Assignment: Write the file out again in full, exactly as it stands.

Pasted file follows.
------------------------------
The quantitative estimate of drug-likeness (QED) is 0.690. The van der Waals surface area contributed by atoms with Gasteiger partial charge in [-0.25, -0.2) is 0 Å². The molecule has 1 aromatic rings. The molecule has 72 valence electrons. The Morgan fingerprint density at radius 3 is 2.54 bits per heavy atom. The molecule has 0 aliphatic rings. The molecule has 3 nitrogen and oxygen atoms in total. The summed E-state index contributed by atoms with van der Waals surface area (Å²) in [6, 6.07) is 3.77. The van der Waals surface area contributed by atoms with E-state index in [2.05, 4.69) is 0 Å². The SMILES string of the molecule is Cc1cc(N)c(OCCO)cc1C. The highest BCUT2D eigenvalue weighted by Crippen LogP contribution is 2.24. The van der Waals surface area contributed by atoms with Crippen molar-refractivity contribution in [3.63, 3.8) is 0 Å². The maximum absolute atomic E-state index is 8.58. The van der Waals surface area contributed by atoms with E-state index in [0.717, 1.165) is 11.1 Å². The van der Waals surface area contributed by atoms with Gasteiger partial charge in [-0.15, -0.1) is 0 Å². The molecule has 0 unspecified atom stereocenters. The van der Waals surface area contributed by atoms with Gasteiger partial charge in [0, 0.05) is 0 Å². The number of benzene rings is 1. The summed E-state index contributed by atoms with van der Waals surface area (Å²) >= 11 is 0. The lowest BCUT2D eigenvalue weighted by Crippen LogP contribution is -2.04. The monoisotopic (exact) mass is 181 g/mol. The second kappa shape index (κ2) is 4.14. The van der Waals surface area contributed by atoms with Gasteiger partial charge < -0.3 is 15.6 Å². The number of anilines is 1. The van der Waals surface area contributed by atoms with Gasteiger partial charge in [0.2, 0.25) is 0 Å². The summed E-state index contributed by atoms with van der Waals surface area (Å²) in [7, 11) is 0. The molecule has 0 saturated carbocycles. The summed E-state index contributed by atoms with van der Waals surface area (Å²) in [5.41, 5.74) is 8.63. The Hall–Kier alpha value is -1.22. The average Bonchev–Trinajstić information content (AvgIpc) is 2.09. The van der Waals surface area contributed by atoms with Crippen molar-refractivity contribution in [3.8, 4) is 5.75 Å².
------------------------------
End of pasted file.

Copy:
The quantitative estimate of drug-likeness (QED) is 0.690. The van der Waals surface area contributed by atoms with Gasteiger partial charge in [-0.25, -0.2) is 0 Å². The molecule has 1 aromatic rings. The molecule has 72 valence electrons. The Morgan fingerprint density at radius 3 is 2.54 bits per heavy atom. The molecule has 0 aliphatic rings. The molecule has 3 nitrogen and oxygen atoms in total. The summed E-state index contributed by atoms with van der Waals surface area (Å²) in [6, 6.07) is 3.77. The van der Waals surface area contributed by atoms with E-state index in [2.05, 4.69) is 0 Å². The SMILES string of the molecule is Cc1cc(N)c(OCCO)cc1C. The highest BCUT2D eigenvalue weighted by Crippen LogP contribution is 2.24. The van der Waals surface area contributed by atoms with Crippen molar-refractivity contribution in [3.63, 3.8) is 0 Å². The maximum absolute atomic E-state index is 8.58. The van der Waals surface area contributed by atoms with E-state index in [0.717, 1.165) is 11.1 Å². The van der Waals surface area contributed by atoms with Gasteiger partial charge in [-0.15, -0.1) is 0 Å². The molecule has 0 unspecified atom stereocenters. The van der Waals surface area contributed by atoms with Gasteiger partial charge in [0, 0.05) is 0 Å². The number of benzene rings is 1. The summed E-state index contributed by atoms with van der Waals surface area (Å²) >= 11 is 0. The lowest BCUT2D eigenvalue weighted by Crippen LogP contribution is -2.04. The monoisotopic (exact) mass is 181 g/mol. The second kappa shape index (κ2) is 4.14. The van der Waals surface area contributed by atoms with Gasteiger partial charge < -0.3 is 15.6 Å². The number of anilines is 1. The van der Waals surface area contributed by atoms with Gasteiger partial charge in [0.2, 0.25) is 0 Å². The summed E-state index contributed by atoms with van der Waals surface area (Å²) in [7, 11) is 0. The molecule has 0 saturated carbocycles. The summed E-state index contributed by atoms with van der Waals surface area (Å²) in [5.41, 5.74) is 8.63. The Hall–Kier alpha value is -1.22. The average Bonchev–Trinajstić information content (AvgIpc) is 2.09. The van der Waals surface area contributed by atoms with Crippen molar-refractivity contribution in [3.8, 4) is 5.75 Å².